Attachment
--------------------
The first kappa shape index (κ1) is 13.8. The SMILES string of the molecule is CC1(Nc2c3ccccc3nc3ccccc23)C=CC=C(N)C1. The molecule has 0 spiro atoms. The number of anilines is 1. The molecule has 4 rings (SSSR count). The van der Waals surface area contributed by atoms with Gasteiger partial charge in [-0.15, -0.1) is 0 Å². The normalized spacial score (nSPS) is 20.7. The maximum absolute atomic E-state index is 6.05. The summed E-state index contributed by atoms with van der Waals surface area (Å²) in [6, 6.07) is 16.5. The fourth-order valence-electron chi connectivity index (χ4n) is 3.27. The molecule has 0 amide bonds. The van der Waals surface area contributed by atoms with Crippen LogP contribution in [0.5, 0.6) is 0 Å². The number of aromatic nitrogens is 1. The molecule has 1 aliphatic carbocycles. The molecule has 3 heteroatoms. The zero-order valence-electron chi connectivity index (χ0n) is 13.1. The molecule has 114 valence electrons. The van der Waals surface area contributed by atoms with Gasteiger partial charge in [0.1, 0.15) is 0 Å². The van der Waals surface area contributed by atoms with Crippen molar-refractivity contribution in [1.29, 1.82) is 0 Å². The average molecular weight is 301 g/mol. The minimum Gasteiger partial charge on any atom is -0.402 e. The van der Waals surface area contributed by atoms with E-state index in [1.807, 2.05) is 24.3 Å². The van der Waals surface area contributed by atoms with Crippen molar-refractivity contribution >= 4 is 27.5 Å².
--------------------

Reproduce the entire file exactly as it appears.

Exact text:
The first kappa shape index (κ1) is 13.8. The SMILES string of the molecule is CC1(Nc2c3ccccc3nc3ccccc23)C=CC=C(N)C1. The molecule has 0 spiro atoms. The number of anilines is 1. The molecule has 4 rings (SSSR count). The van der Waals surface area contributed by atoms with Gasteiger partial charge in [-0.15, -0.1) is 0 Å². The normalized spacial score (nSPS) is 20.7. The maximum absolute atomic E-state index is 6.05. The summed E-state index contributed by atoms with van der Waals surface area (Å²) in [6, 6.07) is 16.5. The fourth-order valence-electron chi connectivity index (χ4n) is 3.27. The molecule has 0 amide bonds. The van der Waals surface area contributed by atoms with Crippen LogP contribution in [0.5, 0.6) is 0 Å². The number of aromatic nitrogens is 1. The molecule has 1 aliphatic carbocycles. The molecule has 3 heteroatoms. The zero-order valence-electron chi connectivity index (χ0n) is 13.1. The molecule has 114 valence electrons. The van der Waals surface area contributed by atoms with Gasteiger partial charge in [0.1, 0.15) is 0 Å². The van der Waals surface area contributed by atoms with Crippen molar-refractivity contribution in [1.29, 1.82) is 0 Å². The average molecular weight is 301 g/mol. The minimum Gasteiger partial charge on any atom is -0.402 e. The van der Waals surface area contributed by atoms with E-state index in [1.807, 2.05) is 24.3 Å². The van der Waals surface area contributed by atoms with Crippen molar-refractivity contribution >= 4 is 27.5 Å².